Surface treatments may be present between any of these layers as desired. Typically, a tack coating is applied to the sublayer directly below the geocomposite to ensure good adhesion of the geogrid and/or paving fabric to the sublayer, thereby increasing the shear strength of the interface. Tack coatings are typically applied at an elevated temperature of between about 55 and about 90 °C, preferably between about 65 and 85 °C, and more preferably between about 65 and 80 °C. Tack coatings may be bitumen emulsions, in particular cationic bitumen emulsions. Typically the cationic bitumen emulsion comprises bitumen as the binder, but it may comprise polymer modified bitumen. The bitumen within the emulsion may be any suitable bitumen, but is preferably has a penetration power at 25°C (as determined by BS EN 12849:2009) of between about 100 and about 220, preferably between about 100 and about 180, or most preferably between about 100 and about 150. Typically the cationic bitumen emulsion has a breaking value (as determined by BS EN 13075-1 :2016 or BS EN 13075-2:2016 as appropriate) from about 70 to about 155 g/100g, preferably between about 80 to about 150 g/100g, and more preferably between about 90 to about 135 g/100g, for example from about 100 to about 120 g/100g. Cationic bitumen emulsions may have a bitumen content of between about 60 and about 75 wt%, preferably between about 63 to about 71 wt%, more preferably between about 65 to about 70 wt%, most preferably between about 67 and about 69 wt%, for example, 69 wt%.

Production of the Engineering Construction

An exemplary method for producing an engineering construction is outlined below. This example relates to the production of an engineering construction wherein the bound aggregate is an asphalt concrete comprising aggregate and a bituminous binder. The skilled person will understand that this method may be adapted for the production of engineering constructions comprising other bound aggregates, such as aggregates and liquid polymer binders.

A geocomposite comprising a multiaxial polymer geogrid thermally bound to a nonwoven is deposited on a substrate, such as one of the optional sublayers described above, with the geogrid uppermost. Usually, the engineering construction is manufactured in situ, that is the geogrid is placed at the intended location of the engineering construction and the engineering construction built there. However, it will be understood that it will be preferable in some situations to ‘pre-cast’ the engineering construction elsewhere (e.g. using a mould), and deliver the completed engineering construction to the intended location.

The unbound aggregate is then deposited onto the geogrid to embed the geogrid into the aggregate layer. The unbound aggregate typically comprises the aggregate and an unset binder, although in certain cases the unset binder may be added once the aggregate has been deposited. The bound aggregate is an asphalt concrete comprising aggregate and bitumen whose viscosity has been lowered to render it liquid or semisolid, enabling the asphalt concrete to flow. This can be achieved in a number of ways such as increasing the temperature of the bitumen, thinning the bitumen with solvent, and/or emulsifying the bitumen in water.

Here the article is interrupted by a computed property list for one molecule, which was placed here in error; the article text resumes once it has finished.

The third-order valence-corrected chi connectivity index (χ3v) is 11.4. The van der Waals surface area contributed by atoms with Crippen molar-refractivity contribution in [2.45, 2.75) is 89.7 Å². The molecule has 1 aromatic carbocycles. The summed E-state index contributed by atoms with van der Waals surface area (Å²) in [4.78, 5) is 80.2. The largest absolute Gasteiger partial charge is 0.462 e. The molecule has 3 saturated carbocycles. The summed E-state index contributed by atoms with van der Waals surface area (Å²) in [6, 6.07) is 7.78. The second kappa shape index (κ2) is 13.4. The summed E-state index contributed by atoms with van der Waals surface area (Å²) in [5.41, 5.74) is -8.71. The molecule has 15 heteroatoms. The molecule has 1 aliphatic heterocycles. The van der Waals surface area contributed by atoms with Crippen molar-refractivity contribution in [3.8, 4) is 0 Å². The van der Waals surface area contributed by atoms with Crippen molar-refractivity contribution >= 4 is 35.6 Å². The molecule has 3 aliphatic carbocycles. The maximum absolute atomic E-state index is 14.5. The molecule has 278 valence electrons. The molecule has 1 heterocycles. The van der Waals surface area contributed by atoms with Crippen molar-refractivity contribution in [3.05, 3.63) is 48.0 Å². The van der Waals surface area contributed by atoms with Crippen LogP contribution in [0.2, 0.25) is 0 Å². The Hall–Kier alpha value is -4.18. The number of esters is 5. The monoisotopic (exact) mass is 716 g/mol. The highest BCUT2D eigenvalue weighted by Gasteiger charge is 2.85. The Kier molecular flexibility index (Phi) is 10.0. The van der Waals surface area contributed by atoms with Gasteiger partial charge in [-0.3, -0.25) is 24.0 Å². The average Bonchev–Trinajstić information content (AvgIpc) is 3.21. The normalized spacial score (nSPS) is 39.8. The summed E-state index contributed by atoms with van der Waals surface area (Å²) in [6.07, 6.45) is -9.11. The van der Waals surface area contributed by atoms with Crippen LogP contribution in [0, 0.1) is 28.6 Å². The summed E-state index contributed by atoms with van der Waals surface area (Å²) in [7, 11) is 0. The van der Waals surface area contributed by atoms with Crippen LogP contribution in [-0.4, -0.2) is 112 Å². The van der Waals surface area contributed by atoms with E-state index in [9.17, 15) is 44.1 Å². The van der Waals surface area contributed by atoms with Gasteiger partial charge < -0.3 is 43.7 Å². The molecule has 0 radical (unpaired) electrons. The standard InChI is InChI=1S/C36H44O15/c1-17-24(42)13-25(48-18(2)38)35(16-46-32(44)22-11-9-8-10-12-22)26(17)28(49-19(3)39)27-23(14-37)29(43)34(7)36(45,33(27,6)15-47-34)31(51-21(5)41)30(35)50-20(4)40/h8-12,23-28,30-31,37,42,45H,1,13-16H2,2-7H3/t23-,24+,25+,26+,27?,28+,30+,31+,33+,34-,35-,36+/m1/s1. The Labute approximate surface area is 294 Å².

In most applications, the aggregate and unset binder will then be compacted to ensure good contact with the geocomposite and to remove at least a portion of any voids in the asphalt concrete prior to binding. The compaction also leaves a smooth surface on the bound aggregate.

The aggregate layer, with embedded geogrid, is then bound by setting the binder. This process varies depending on how the viscosity of the bitumen was reduced. For example, in the ‘hot’ asphalt concrete process, the asphalt concrete is simply allowed to cool, solidifying the bitumen and binding the aggregate. In the solvent and emulsionbased asphalt concrete processes, the solvent and/or water is allowed to evaporate to achieve the same result. In some embodiments, setting the binder and compaction can take place simultaneously.

Improvement of Engineering Construction Fatigue Life

An exemplary method of improving the fatigue life of an engineering construction is disclosed herein. By at embedding a multiaxial polymer geogrid in an aggregate prior to binding the aggregate, the resulting engineering construction, specifically the bound aggregate layer thereof, has an improved fatigue life compared to an equivalent engineering construction in which no multiaxial polymer geogrid is embedded. Multiaxial polymer geogrids may be used to improve the fatigue life of an engineering construction by being embedded in a bound aggregate layer that comprises the engineering construction.

Embedding the geogrid into the bound aggregate increases the fatigue life of the bound aggregate layer compared to a bound aggregate without a multiaxial polymer geogrid embedded within it. This advantageously increases the time between repair and/or resurfacing operations. Without wishing to be bound by theory, it is believed that the use of a multiaxial polymer geogrid enables a more isotropic in-plane distribution of loads applied to the surface of the engineering construction. This in turn reduces the stress applied to any one part of the engineering construction, improving its fatigue life.

Reduction of Engineering Construction Depth

An exemplary method of reducing the depth of an engineering construction is disclosed herein. By embedding a multiaxial polymer geogrid in an aggregate prior to binding the aggregate, the resulting engineering construction, specifically the bound aggregate layer thereof, has a reduced thickness when compared to a engineering construction in which no multiaxial polymer geogrid is embedded, while maintaining a fatigue life at least equal to the fatigue life of the engineering construction in which no multiaxial polymer geogrid is embedded.